Their music also shares these same characteristics, as the crowd were bombarded by abrasive synths and distorted drums. Some of the stand out tracks from the set included the likes of Angel Duster and Lie, Cheat, Steal from ‘Run The Jewels 2’.

It wasn’t all bravado from them however and they do know how to have fun on stage as well. El-P got the crowd to sing Happy Birthday to his girlfriend during the set, which was a nice break from their bad boy persona. In the end, though Run The Jewels aren’t afraid of ruffling a few feathers to get their message across. KF

Major Lazer

The best thing we can say about Major Lazer is that they put on one hell of a show on Saturday night. Most of it though was down to the pyrotechnics, the dancers and the lights show instead of the music itself. Diplo and Jillionare are certainly veteran DJs at this stage in their career, but at times it felt like the show was a vanity project rather than a true collaboration.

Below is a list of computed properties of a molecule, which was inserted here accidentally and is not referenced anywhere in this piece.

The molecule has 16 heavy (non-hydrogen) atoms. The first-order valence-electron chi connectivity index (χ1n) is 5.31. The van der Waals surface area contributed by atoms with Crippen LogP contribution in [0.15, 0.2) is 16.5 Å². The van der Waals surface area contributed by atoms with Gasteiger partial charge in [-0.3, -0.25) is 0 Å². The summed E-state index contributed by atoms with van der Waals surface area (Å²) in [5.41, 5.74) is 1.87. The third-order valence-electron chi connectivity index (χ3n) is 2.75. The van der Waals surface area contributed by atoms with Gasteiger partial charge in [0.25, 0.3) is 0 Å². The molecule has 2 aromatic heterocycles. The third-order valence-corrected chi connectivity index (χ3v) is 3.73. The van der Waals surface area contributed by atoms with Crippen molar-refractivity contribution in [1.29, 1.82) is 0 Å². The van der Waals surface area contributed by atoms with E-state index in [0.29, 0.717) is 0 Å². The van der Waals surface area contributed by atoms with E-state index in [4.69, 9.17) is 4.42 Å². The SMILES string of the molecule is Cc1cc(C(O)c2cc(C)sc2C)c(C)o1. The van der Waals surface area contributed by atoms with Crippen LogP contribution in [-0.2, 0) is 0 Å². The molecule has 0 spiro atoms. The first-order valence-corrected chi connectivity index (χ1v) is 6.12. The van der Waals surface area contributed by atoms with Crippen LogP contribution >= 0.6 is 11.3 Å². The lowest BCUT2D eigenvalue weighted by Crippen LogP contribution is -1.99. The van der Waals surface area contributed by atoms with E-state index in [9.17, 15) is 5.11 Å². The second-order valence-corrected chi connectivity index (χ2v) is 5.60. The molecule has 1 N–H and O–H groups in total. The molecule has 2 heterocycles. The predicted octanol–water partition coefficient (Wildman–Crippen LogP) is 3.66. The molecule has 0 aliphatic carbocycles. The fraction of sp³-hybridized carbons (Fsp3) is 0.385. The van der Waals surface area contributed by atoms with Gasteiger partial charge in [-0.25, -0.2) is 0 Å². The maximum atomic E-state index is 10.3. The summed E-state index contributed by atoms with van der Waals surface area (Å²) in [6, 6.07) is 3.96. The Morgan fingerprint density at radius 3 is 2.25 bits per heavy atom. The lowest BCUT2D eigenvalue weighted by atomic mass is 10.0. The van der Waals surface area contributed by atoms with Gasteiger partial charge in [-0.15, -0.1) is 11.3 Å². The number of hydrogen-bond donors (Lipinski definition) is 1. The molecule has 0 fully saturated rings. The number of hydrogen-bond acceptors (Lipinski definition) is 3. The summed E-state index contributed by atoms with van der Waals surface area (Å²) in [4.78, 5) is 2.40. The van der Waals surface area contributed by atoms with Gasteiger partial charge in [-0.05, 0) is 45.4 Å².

Walshy Fire, the group’s MC, certainly had great stage presence and added another dimension to the group. He stopped them from looking like just another DJ group and really engaged with the crowd. The things that stand out are more the moments onstage than any songs themselves. Half way through Diplo got inside a giant hamster balls and went out into the crowd, but again it was just another distraction.

In terms of the music, they played snippets of popular songs only to ruin them with horrible dubstep remixes. Just as the crowd got excited that they played Work from Rihanna or Where Are U Now from Justin Bieber, they were deflated as another remix ruined the song.

After this had happened a number of times the crowd started to become disinterested and do you blame them? When it comes down to it, Major Lazer got caught up in the headlights instead of getting caught up in the music. KF